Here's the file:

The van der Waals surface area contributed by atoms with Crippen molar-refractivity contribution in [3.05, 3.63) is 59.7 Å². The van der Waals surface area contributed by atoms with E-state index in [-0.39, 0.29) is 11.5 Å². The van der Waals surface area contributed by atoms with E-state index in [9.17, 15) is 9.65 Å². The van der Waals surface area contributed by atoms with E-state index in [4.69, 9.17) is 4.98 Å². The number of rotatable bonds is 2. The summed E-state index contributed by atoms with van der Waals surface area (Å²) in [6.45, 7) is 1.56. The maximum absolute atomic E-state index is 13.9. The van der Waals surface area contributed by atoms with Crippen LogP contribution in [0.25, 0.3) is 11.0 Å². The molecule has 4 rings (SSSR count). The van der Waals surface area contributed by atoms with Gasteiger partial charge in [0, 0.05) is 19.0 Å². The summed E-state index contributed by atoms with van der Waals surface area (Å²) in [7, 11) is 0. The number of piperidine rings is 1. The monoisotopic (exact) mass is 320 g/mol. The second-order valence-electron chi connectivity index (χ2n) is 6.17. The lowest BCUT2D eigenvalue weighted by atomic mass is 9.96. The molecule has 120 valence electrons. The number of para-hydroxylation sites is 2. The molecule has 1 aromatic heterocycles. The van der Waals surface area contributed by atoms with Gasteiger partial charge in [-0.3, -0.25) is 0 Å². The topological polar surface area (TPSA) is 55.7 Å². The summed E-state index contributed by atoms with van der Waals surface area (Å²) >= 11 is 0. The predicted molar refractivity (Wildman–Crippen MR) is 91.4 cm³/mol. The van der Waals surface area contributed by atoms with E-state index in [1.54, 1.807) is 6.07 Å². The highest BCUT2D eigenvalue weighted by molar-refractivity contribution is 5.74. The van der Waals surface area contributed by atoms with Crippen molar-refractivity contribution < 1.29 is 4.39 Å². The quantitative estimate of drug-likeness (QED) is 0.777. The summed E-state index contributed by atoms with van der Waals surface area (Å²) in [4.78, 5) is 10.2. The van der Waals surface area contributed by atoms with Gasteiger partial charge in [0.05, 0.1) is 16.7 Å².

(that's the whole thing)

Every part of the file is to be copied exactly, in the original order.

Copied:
The van der Waals surface area contributed by atoms with Crippen molar-refractivity contribution in [3.05, 3.63) is 59.7 Å². The van der Waals surface area contributed by atoms with E-state index in [-0.39, 0.29) is 11.5 Å². The van der Waals surface area contributed by atoms with E-state index in [9.17, 15) is 9.65 Å². The van der Waals surface area contributed by atoms with E-state index in [4.69, 9.17) is 4.98 Å². The number of rotatable bonds is 2. The summed E-state index contributed by atoms with van der Waals surface area (Å²) in [6.45, 7) is 1.56. The maximum absolute atomic E-state index is 13.9. The van der Waals surface area contributed by atoms with Crippen LogP contribution in [0.25, 0.3) is 11.0 Å². The molecule has 4 rings (SSSR count). The van der Waals surface area contributed by atoms with Gasteiger partial charge in [0, 0.05) is 19.0 Å². The summed E-state index contributed by atoms with van der Waals surface area (Å²) in [7, 11) is 0. The number of piperidine rings is 1. The monoisotopic (exact) mass is 320 g/mol. The second-order valence-electron chi connectivity index (χ2n) is 6.17. The lowest BCUT2D eigenvalue weighted by atomic mass is 9.96. The molecule has 120 valence electrons. The number of para-hydroxylation sites is 2. The molecule has 1 aromatic heterocycles. The van der Waals surface area contributed by atoms with Gasteiger partial charge in [-0.3, -0.25) is 0 Å². The topological polar surface area (TPSA) is 55.7 Å². The summed E-state index contributed by atoms with van der Waals surface area (Å²) >= 11 is 0. The predicted molar refractivity (Wildman–Crippen MR) is 91.4 cm³/mol. The van der Waals surface area contributed by atoms with E-state index in [1.54, 1.807) is 6.07 Å². The highest BCUT2D eigenvalue weighted by molar-refractivity contribution is 5.74. The van der Waals surface area contributed by atoms with Crippen molar-refractivity contribution < 1.29 is 4.39 Å². The quantitative estimate of drug-likeness (QED) is 0.777. The summed E-state index contributed by atoms with van der Waals surface area (Å²) in [4.78, 5) is 10.2. The van der Waals surface area contributed by atoms with Gasteiger partial charge in [0.05, 0.1) is 16.7 Å².